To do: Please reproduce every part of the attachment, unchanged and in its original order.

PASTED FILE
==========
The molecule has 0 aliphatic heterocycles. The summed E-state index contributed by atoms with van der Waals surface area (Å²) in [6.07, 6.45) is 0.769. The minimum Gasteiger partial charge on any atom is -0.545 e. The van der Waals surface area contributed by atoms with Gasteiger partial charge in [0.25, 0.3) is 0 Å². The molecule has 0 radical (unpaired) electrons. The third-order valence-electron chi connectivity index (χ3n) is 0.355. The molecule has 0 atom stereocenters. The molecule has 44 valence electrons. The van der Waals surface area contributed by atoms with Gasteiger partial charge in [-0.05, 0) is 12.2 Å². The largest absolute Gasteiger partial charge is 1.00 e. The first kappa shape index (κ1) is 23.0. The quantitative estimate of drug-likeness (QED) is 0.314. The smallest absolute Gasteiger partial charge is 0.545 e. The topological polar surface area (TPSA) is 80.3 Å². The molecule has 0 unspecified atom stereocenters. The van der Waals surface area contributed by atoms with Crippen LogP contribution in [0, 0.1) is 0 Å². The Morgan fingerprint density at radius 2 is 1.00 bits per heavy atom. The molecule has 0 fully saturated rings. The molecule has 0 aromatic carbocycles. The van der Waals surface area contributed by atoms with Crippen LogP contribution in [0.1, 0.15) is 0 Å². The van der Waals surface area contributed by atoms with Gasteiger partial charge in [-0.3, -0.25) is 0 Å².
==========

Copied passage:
The molecule has 0 aliphatic heterocycles. The summed E-state index contributed by atoms with van der Waals surface area (Å²) in [6.07, 6.45) is 0.769. The minimum Gasteiger partial charge on any atom is -0.545 e. The van der Waals surface area contributed by atoms with Gasteiger partial charge in [0.25, 0.3) is 0 Å². The molecule has 0 radical (unpaired) electrons. The third-order valence-electron chi connectivity index (χ3n) is 0.355. The molecule has 0 atom stereocenters. The molecule has 44 valence electrons. The van der Waals surface area contributed by atoms with Gasteiger partial charge in [-0.05, 0) is 12.2 Å². The largest absolute Gasteiger partial charge is 1.00 e. The first kappa shape index (κ1) is 23.0. The quantitative estimate of drug-likeness (QED) is 0.314. The smallest absolute Gasteiger partial charge is 0.545 e. The topological polar surface area (TPSA) is 80.3 Å². The molecule has 0 unspecified atom stereocenters. The van der Waals surface area contributed by atoms with Crippen LogP contribution in [0, 0.1) is 0 Å². The Morgan fingerprint density at radius 2 is 1.00 bits per heavy atom. The molecule has 0 fully saturated rings. The molecule has 0 aromatic carbocycles. The van der Waals surface area contributed by atoms with Crippen LogP contribution in [0.1, 0.15) is 0 Å². The van der Waals surface area contributed by atoms with Gasteiger partial charge in [-0.3, -0.25) is 0 Å².